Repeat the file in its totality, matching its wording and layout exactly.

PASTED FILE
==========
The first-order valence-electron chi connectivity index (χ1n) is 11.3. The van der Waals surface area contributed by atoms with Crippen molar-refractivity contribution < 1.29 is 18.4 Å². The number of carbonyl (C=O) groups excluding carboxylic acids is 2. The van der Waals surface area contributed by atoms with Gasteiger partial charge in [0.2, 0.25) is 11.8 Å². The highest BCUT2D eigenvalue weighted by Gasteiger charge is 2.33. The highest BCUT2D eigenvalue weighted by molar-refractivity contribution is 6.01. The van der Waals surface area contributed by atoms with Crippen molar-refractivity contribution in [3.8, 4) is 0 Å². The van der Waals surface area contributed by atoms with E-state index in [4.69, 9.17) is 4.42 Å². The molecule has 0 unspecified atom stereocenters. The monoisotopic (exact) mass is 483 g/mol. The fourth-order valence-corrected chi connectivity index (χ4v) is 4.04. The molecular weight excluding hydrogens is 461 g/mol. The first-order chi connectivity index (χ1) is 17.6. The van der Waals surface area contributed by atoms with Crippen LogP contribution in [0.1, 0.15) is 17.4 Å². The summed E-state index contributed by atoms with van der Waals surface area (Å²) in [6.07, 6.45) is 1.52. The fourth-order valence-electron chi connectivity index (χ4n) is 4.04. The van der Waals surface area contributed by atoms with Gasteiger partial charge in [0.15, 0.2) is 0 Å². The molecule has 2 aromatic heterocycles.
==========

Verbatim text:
The first-order valence-electron chi connectivity index (χ1n) is 11.3. The van der Waals surface area contributed by atoms with Crippen molar-refractivity contribution < 1.29 is 18.4 Å². The number of carbonyl (C=O) groups excluding carboxylic acids is 2. The van der Waals surface area contributed by atoms with Gasteiger partial charge in [0.2, 0.25) is 11.8 Å². The highest BCUT2D eigenvalue weighted by Gasteiger charge is 2.33. The highest BCUT2D eigenvalue weighted by molar-refractivity contribution is 6.01. The van der Waals surface area contributed by atoms with Crippen molar-refractivity contribution in [3.8, 4) is 0 Å². The van der Waals surface area contributed by atoms with E-state index in [4.69, 9.17) is 4.42 Å². The molecule has 0 unspecified atom stereocenters. The monoisotopic (exact) mass is 483 g/mol. The fourth-order valence-corrected chi connectivity index (χ4v) is 4.04. The molecular weight excluding hydrogens is 461 g/mol. The first-order chi connectivity index (χ1) is 17.6. The van der Waals surface area contributed by atoms with Crippen LogP contribution in [0.1, 0.15) is 17.4 Å². The summed E-state index contributed by atoms with van der Waals surface area (Å²) in [6.07, 6.45) is 1.52. The fourth-order valence-electron chi connectivity index (χ4n) is 4.04. The van der Waals surface area contributed by atoms with Gasteiger partial charge in [0.15, 0.2) is 0 Å². The molecule has 2 aromatic heterocycles.